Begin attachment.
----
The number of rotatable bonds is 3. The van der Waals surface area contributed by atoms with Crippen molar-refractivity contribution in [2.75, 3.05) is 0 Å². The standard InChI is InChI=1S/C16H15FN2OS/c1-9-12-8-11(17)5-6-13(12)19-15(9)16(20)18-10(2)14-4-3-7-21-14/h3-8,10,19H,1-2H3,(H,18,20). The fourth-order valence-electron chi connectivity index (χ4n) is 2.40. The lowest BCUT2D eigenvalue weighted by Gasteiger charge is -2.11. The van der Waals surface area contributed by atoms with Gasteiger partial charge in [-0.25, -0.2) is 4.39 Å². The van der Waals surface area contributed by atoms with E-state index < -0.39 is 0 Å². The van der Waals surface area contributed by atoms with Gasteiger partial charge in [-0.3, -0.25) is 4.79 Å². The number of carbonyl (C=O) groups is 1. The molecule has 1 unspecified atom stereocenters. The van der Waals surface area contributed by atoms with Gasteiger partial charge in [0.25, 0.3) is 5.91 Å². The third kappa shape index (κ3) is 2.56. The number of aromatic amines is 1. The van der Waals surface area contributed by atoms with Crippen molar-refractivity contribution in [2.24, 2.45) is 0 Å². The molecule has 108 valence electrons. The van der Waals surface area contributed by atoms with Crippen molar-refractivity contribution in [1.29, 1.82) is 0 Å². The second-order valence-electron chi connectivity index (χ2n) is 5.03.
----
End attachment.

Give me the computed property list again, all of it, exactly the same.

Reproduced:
The number of rotatable bonds is 3. The van der Waals surface area contributed by atoms with Crippen molar-refractivity contribution in [2.75, 3.05) is 0 Å². The standard InChI is InChI=1S/C16H15FN2OS/c1-9-12-8-11(17)5-6-13(12)19-15(9)16(20)18-10(2)14-4-3-7-21-14/h3-8,10,19H,1-2H3,(H,18,20). The fourth-order valence-electron chi connectivity index (χ4n) is 2.40. The lowest BCUT2D eigenvalue weighted by Gasteiger charge is -2.11. The van der Waals surface area contributed by atoms with Gasteiger partial charge in [-0.25, -0.2) is 4.39 Å². The van der Waals surface area contributed by atoms with E-state index < -0.39 is 0 Å². The van der Waals surface area contributed by atoms with Gasteiger partial charge in [-0.3, -0.25) is 4.79 Å². The number of carbonyl (C=O) groups is 1. The molecule has 1 unspecified atom stereocenters. The van der Waals surface area contributed by atoms with Gasteiger partial charge in [0.25, 0.3) is 5.91 Å². The third kappa shape index (κ3) is 2.56. The number of aromatic amines is 1. The van der Waals surface area contributed by atoms with Crippen molar-refractivity contribution in [2.24, 2.45) is 0 Å². The molecule has 108 valence electrons. The van der Waals surface area contributed by atoms with Crippen molar-refractivity contribution in [1.29, 1.82) is 0 Å². The second-order valence-electron chi connectivity index (χ2n) is 5.03.